Achieving the correct coating thickness is essential; bear in mind that if the coating is too thick it can lead to entrapment of solvents which can result in blow-out bubbles, delamination, or lack of adhesion. Similarly, it can cause the coating to crack as it cures or as the result of changes in temperature, or due to mechanical shock and vibration. Conformal coatings should not be applied at thicknesses greater than necessary and should never exceed the maximum thickness they were designed to be applied at.
Is it Necessary to Clean Prior to Coating?
The potential presence of residues on the substrate can have a critical impact on coating performance. If the substrate is not clean, the residues present may interfere with the curing mechanism, lead to poor adhesion of the coating to the substrate, and/or trap conductive/ionic materials under the coating. Without meticulous attention to preparation or pre-coat cleaning regimes, corrosive residues bridging the PCB’s conducting tracks can cause failures over time. It is important to test the reliability of no-clean flux residues from your assembly process with your coating process, to ensure compatibility and adequate performance in your design.
What Will the PCB Board Layout Be?
The design of the board should include consideration of the placement of components that should not be coated. Selective spray equipment or the application of a peelable coating mask can be used to help avoid such areas. Alternatively, gel materials can be used to form a “dam” to contain the coating and avoid capillary effects transferring material to unwanted areas, such as connectors. Another aspect to consider is how close together the components are. If there is not a sufficient gap between the components, it can lead to the coating bridging the gap rather than correctly conforming to the board. This can have several effects including the coating building up to become too thick and crack, or it can leave pockets under the coating where solvent can gather and cause corrosion.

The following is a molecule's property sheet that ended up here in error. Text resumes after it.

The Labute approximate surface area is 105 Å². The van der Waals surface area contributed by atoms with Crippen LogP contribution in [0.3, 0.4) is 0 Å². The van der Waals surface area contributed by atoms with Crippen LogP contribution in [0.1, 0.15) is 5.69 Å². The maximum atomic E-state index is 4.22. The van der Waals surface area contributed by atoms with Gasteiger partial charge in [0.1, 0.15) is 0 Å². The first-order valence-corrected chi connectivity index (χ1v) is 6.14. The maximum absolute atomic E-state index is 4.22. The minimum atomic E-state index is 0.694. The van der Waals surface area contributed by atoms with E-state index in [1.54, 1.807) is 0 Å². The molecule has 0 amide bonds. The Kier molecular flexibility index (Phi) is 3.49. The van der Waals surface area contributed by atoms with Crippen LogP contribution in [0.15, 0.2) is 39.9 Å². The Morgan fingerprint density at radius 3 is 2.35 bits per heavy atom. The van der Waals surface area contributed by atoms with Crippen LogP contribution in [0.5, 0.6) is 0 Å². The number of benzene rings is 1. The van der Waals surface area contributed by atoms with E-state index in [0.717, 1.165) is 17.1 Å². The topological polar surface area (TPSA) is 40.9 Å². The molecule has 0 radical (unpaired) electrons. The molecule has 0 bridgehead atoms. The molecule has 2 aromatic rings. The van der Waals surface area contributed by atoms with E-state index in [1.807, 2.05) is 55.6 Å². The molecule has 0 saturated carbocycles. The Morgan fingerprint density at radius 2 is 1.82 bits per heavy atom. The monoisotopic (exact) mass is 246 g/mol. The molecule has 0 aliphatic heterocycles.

By placing connectors and components that must not be coated along one edge of the assembly, the conformal coating application process will be simplified. It is also advisable to avoid large arrays of discrete components, which can pose a huge coating challenge due to the high levels of capillary forces present. Tall components can also present challenges of their own by the creation of shadowed or hard to reach areas. Splashing is another associated problem. The trick is to avoid placing tall components next to “must-coat” components to avoid this eventuality.
Know Your Component Zones
Lastly, it’s worth noting that being aware of what kinds of components should be coated or should not be coated will provide more flexibility to the coater in assembly operations. When a component will not be coated, it becomes a “keep out” zone. The engineering drawing should not only identify components but identify the tolerance on that keep out zone. It is important to be very specific on the tolerance. The manufacturer needs to know exactly where you do and don’t want coatings. It is best practice to specify the areas that need to be coated and the areas that don’t, as well as the “don’t care” areas, to help the coating process run as smoothly as possible. Avoid vague statements at all costs in an engineering drawing. This is especially true when specifying coating around connectors.
Over the following months I hope to provide more useful tips and design advice that will help make life a bit easier for those who are responsible for making the decisions on protecting components and circuitry. I hope the foregoing will help you with your coating process. Look out for my next column where I will be exploring more coating tips and techniques.
This column originally appeared in the September 2021 issue of Design007 Magazine.